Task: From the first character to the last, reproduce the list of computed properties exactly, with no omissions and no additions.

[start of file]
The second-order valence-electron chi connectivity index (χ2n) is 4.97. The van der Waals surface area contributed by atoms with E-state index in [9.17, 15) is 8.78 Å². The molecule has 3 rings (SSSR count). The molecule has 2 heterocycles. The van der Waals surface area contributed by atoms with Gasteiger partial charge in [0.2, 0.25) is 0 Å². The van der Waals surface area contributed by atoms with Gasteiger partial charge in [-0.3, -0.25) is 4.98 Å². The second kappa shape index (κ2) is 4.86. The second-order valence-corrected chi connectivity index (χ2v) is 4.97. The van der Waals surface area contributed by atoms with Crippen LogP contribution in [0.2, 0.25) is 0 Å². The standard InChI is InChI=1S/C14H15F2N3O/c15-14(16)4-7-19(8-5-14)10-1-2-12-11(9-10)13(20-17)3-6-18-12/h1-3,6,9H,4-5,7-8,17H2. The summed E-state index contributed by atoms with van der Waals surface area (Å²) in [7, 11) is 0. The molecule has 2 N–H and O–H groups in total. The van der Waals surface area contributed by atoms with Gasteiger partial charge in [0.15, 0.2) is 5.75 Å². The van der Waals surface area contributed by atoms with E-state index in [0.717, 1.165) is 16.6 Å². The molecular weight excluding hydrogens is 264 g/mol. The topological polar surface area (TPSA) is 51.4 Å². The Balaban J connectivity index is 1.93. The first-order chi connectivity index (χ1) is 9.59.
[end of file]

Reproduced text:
The second-order valence-electron chi connectivity index (χ2n) is 4.97. The van der Waals surface area contributed by atoms with E-state index in [9.17, 15) is 8.78 Å². The molecule has 3 rings (SSSR count). The molecule has 2 heterocycles. The van der Waals surface area contributed by atoms with Gasteiger partial charge in [0.2, 0.25) is 0 Å². The van der Waals surface area contributed by atoms with Gasteiger partial charge in [-0.3, -0.25) is 4.98 Å². The second kappa shape index (κ2) is 4.86. The second-order valence-corrected chi connectivity index (χ2v) is 4.97. The van der Waals surface area contributed by atoms with Crippen LogP contribution in [0.2, 0.25) is 0 Å². The standard InChI is InChI=1S/C14H15F2N3O/c15-14(16)4-7-19(8-5-14)10-1-2-12-11(9-10)13(20-17)3-6-18-12/h1-3,6,9H,4-5,7-8,17H2. The summed E-state index contributed by atoms with van der Waals surface area (Å²) in [7, 11) is 0. The molecule has 2 N–H and O–H groups in total. The van der Waals surface area contributed by atoms with Gasteiger partial charge in [0.15, 0.2) is 5.75 Å². The van der Waals surface area contributed by atoms with E-state index in [0.717, 1.165) is 16.6 Å². The molecular weight excluding hydrogens is 264 g/mol. The topological polar surface area (TPSA) is 51.4 Å². The Balaban J connectivity index is 1.93. The first-order chi connectivity index (χ1) is 9.59.